Readers' Favorite

Featured Post

Reflections on the #AtoZChallenge

by Donna Huber For the A to Z Challenge, I discussed different book genres/categories. Each day, I gave a few details about the genre/catego...

September 14, 2020

The Brothers of Auschwitz by Malka Adler ~ a Review

by Susan Roberts

"I realized that the war had ended in the world but not in people's hearts.  I knew the war would never leave us. Just like putting a boiling iron with a number on the body of a calf. The calf grows older, the number remains unchanged." (loc 2298)
Amazon affiliate links are used on this site. A free book was provided for an honest review.

The Brothers of Auschwitz
September 2020; One More Chapter; 978-0008398439
ebook, print (464 pages); historical fiction

An extraordinary novel of hope and heartbreak, this is a story about a family separated by the Holocaust and their harrowing journey back to each other.

I read a lot of WWII fiction but this book is told on such a personal level that it really touched me. I will admit to some tears as I was reading it but the overwhelming feeling after reading this book is the bravery and resilience of the people who survived the concentration camps - the people who saw humanity at its worst and then had to live with the memories of the people they lost and how they were treated for the rest of their lives.  

In 1944, a family living in an isolated town in Hungary was told that they had one hour to get ready for their transport to Auschwitz. The family had always been part of the town but suddenly the town turned against their Jewish families.  The story of the family is told six decades after they were released from the camps by two brothers, Dov and Yitzhak who were teenagers when they were sent to the camps. They refused to share their story for many years but finally agreed to tell their memories to the author in Israel. Their time in the camps was brutal and inhumane. It was difficult to read some of it and to believe that people could be so evil that they would inflict such pain on other humans. Less than half of the book is about their time in the camps.  The rest is about their recovery in the hospitals after they are rescued and the way they were treated by other people.  One of the brothers returned to their hometown after he recovered and found a family from the town living in their house and using their furniture and possessions. They moved into the house immediately after the family was taken and had no regrets because they believed that no Jews would ever return to Hungary.  Even when the brothers moved to Israel they were faced with people who had no understanding of what their lives had been like and didn't understand why they didn't fight back.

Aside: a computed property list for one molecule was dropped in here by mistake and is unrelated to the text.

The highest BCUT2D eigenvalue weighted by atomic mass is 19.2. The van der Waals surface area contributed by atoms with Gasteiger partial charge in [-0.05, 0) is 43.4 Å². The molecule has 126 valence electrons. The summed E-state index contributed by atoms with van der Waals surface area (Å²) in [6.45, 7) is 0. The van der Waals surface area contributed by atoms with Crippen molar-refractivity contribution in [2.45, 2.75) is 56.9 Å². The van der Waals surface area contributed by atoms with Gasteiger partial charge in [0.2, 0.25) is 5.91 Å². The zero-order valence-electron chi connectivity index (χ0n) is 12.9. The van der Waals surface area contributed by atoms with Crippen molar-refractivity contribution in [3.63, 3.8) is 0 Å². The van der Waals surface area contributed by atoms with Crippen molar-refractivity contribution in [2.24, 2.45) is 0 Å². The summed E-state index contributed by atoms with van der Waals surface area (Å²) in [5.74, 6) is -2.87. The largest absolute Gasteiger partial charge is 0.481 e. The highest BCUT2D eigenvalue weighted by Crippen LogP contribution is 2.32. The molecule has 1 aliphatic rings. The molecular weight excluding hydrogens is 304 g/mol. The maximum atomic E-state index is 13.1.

The Brothers of Auschwitz is a raw, heartbreaking novel about two brothers who survived the war and their life after the war as they tried to acclimate back into normalcy.  It is full of pain and sorrow but there is also love and friendship and people who put themselves in danger to help the brothers.  Even though it was difficult to read, I highly recommend it to people who enjoy reading books about this brutal time in history. This is a book that I won't soon forget.

About the Author

Malka Adler was born in a small village near the Sea of Galilee in northern Israel. She began her work as an author after the age of 50 when she joined a creative writing course and fell in love with the art.

So far, Malka has written six books, four of which are about the Holocaust. It was never clear to her why she was drawn to this subject again and again.

Only recently perhaps has she begun to understand, after finding out accidentally that most of her father’s family together with all the Jews of Komotini in Greece were sent to Treblinka in 1943. Malka was named after one of the aunts who perished at the camp together with her 3 kids.

The Brothers of Auschwitz was translated into English by Noel Canin

Start reading

Susan Roberts lives in North Carolina with her husband of over 50 years.  She grew up in Michigan but now calls North Carolina home. Since her travel plans had to be canceled for this year, she is starting to make plans for travel in 2021. She reads almost anything (and the piles of books in her house prove that) but her favorite genres are Southern fiction, women's fiction, and historical fiction. Susan is a top 1% Goodreads Reviewer. You can connect with Susan on FacebookGoodreads, or Twitter

Get even more book news in your inbox, sign up today! Girl Who Reads is an Amazon advertising affiliate; a small commission is earned when purchases are made at Amazon using any Amazon links on this site. Thank you for supporting Girl Who Reads.


  1. This sounds like an amazing story. Thanks for sharing and for visiting my blog today. Hope you have a nice week.

  2. This sounds like a wonderful story. Thanks for sharing it with us.